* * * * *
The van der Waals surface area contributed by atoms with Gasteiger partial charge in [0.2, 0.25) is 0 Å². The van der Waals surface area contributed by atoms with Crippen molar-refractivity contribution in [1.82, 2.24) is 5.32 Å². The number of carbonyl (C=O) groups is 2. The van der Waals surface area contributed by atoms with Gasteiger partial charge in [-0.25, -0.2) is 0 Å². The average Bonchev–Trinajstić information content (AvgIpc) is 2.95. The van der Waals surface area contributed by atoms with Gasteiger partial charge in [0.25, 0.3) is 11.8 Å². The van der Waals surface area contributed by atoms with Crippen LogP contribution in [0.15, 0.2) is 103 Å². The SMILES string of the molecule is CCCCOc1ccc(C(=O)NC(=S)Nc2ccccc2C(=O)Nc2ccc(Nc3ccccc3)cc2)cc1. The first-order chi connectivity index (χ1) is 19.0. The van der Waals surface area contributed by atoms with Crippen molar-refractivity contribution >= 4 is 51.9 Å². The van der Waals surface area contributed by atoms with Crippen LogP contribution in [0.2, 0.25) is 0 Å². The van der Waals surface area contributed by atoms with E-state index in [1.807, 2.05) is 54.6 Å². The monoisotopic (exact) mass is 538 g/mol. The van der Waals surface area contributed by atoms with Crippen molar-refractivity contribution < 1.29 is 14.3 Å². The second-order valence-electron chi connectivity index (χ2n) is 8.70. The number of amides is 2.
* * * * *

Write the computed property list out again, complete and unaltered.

The van der Waals surface area contributed by atoms with Gasteiger partial charge in [0.2, 0.25) is 0 Å². The van der Waals surface area contributed by atoms with Crippen molar-refractivity contribution in [1.82, 2.24) is 5.32 Å². The number of carbonyl (C=O) groups is 2. The van der Waals surface area contributed by atoms with Gasteiger partial charge in [-0.25, -0.2) is 0 Å². The average Bonchev–Trinajstić information content (AvgIpc) is 2.95. The van der Waals surface area contributed by atoms with Gasteiger partial charge in [0.25, 0.3) is 11.8 Å². The van der Waals surface area contributed by atoms with Crippen LogP contribution in [0.15, 0.2) is 103 Å². The SMILES string of the molecule is CCCCOc1ccc(C(=O)NC(=S)Nc2ccccc2C(=O)Nc2ccc(Nc3ccccc3)cc2)cc1. The first-order chi connectivity index (χ1) is 19.0. The van der Waals surface area contributed by atoms with Crippen molar-refractivity contribution >= 4 is 51.9 Å². The van der Waals surface area contributed by atoms with Crippen LogP contribution in [0.2, 0.25) is 0 Å². The van der Waals surface area contributed by atoms with E-state index in [1.807, 2.05) is 54.6 Å². The monoisotopic (exact) mass is 538 g/mol. The van der Waals surface area contributed by atoms with Crippen molar-refractivity contribution < 1.29 is 14.3 Å². The second-order valence-electron chi connectivity index (χ2n) is 8.70. The number of amides is 2.